I used to look forward to watching movie trailers in the cinema. On TV, trailers for an upcoming movie generally last only twenty or thirty seconds, whereas cinema trailers can extend up to two-and-a-half minutes. Like miniature movies, movie trailers employ a three-act structure, and are crafted to tell a story that entrances the audience while leaving them hungering for more. But nowadays, when cinemas screen TV-style ads, promote special one-night-only shows, then follow these up with eight or ten trailers, I’m sometimes exhausted, or at least annoyed, by the time the feature starts.
Nevertheless, I still love trailers, whether I watch them online, in the theater, or on DVD. Their creators must work to overcome certain limitations, such as making the trailer before the movie crew has wrapped up production. In addition to piecing together video from rushes (scenes which may or may not make their way into the final movie), they must also serve as their own composers, and create their own sound effects, as the finished sound and score are often not finalized until shortly before the film is released. The efforts of such unsung heroes are celebrated each year with The Golden Trailer Awards and the Key Art Awards. Occasionally, such people even find their way onto the big screen: in “The Holiday,” Cameron Diaz plays Amanda Woods, a movie-trailer creator, who find love when she decides to spend Christmas in England.
Like all art, trailers have gone through notable periods of mutation. Sci-Fi movie trailers from the fifties, for example, often feature large text punctuated with exclamation marks. “The flying squid monsters from Venus! Watch your head! They’ll eat your brains!” Movies from the sixties and seventies, and perhaps even the eighties, show scenes from the movie, overladen with a presenter’s rich, deep tones saying things like “See the fantastic world of tomorrow,” “Watch [the hero’s] amazing journey,” “Thrill to his death-defying struggle,” or “Marvel at the spectacular special effects.” While looking back on the trends of an earlier era can be fun, I wonder how today’s trailers affect us, given the current decline in cinema attendance.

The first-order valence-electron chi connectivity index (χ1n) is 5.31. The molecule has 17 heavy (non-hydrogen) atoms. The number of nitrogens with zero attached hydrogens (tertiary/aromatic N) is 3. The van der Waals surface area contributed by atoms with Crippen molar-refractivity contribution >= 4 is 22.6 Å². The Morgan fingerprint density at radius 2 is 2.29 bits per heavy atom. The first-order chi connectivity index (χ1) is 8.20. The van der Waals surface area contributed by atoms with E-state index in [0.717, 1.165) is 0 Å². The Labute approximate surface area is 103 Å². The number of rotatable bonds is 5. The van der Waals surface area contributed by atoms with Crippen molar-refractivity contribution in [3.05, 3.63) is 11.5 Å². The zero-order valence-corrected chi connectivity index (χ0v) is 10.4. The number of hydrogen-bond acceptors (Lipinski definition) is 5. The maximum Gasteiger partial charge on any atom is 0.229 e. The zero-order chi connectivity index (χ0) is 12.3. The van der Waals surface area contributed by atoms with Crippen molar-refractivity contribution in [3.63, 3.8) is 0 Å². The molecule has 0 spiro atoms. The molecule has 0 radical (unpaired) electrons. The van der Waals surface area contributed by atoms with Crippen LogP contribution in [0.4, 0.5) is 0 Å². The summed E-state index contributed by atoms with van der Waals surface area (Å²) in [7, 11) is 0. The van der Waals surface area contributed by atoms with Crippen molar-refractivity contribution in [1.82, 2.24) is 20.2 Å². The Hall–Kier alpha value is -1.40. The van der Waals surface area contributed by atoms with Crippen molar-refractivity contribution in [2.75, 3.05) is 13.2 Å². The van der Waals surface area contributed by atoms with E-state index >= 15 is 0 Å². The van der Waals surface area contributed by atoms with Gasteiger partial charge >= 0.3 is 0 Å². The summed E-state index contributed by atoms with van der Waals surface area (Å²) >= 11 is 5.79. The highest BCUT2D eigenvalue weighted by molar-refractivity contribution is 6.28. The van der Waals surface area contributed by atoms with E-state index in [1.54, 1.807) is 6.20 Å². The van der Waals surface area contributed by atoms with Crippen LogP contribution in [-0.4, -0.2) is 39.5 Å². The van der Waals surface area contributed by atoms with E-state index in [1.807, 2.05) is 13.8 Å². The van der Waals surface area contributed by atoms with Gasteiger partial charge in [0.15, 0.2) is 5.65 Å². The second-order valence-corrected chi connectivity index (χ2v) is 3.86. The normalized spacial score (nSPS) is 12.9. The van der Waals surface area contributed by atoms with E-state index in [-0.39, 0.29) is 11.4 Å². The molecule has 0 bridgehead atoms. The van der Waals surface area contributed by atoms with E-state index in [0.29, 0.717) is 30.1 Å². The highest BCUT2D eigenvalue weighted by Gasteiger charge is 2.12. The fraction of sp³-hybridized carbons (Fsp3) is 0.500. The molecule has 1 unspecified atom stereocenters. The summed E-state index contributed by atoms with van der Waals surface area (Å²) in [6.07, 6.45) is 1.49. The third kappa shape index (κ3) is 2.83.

Two years ago, my wife and I saw the movie trailers for the upcoming remake of Ray Harryhausen’s final film: “Clash of the Titans.” Despite her love for the original story, the tremendously upgraded special effects, and exciting imagery, she refused to go see the 2010 film in the cinema. This year, I finally convinced her to watch the movie on DVD, and she proved not only an ardent fan of the remake, but the motive force behind getting us out to see the sequel. Yet, while she enjoyed last weekend’s “Wrath of the Titans,” she found herself losing interest in the upcoming Ridley Scott film “Prometheus.” While earlier trailers had prompted her interest, she literally could not watch the latest one; she had to close her eyes to keep from growing ill.
Current big-budget action movies, and particularly ones geared toward the Science Fiction and Fantasy crowd, seem to utilize several common elements. Some of these techniques involve: interspersing brightly lit scenes with intensely dark scenes; using a moment of black or white to divide two intense scenes; or using black to break up a fast moving scene to produce a stutter-like effect. Married with such violent exchanges of lighting are sound effects such as deep booms, clanging symbols, electronic wailing, or clashing notes or chords. Alternatively, the moment of black separating two scenes may momentarily break up loud sound with silence. The latest trailer for “Prometheus” maximizes the usage of such techniques: while the trailer begins with more sedate imagery, toward the end scenes are interrupted with repeated wailing and strobe-like flashes of white.
While I’m not an expert in any field of medicine, it seems likely that prolonged exposure to such interchanges of light and sound can stress the eyes and ears, tighten ones muscles, and induce headaches. I’m not arguing that watching a succession of such trailers can provoke an epileptic seizure, or lead to other significant medical conditions. But there have been a number of times in the past few years that my wife would turn to me after watching a movie trailer and say, “That one looks too intense for me.” And that's it. We may watch the movie later on DVD. Then again, given all the demands of life, we may never see a movie that we might otherwise have fallen in love with.
As for the 2010 version of “Clash of the Titans,” it may not have been the best movie ever made, but I nonetheless wish we could have watched it on the big screen together. To a certain extent, I feel like we’ve been cheated. For we’ve missed out on a unique experience that can never be repeated: experiencing a great film for the first time on the big screen (with or without soda, popcorn, and a box of Whoppers). I wonder how many other people have been turned off by a trailer's over-hyped intensity, and thus contributed to the decline in overall theater attendance.
We all yearn for a little intensity to spice up our lives, but as with the level of complexity in the dual-realities of the TV show “Awake,” sometimes too much of a good thing actually turns us off.
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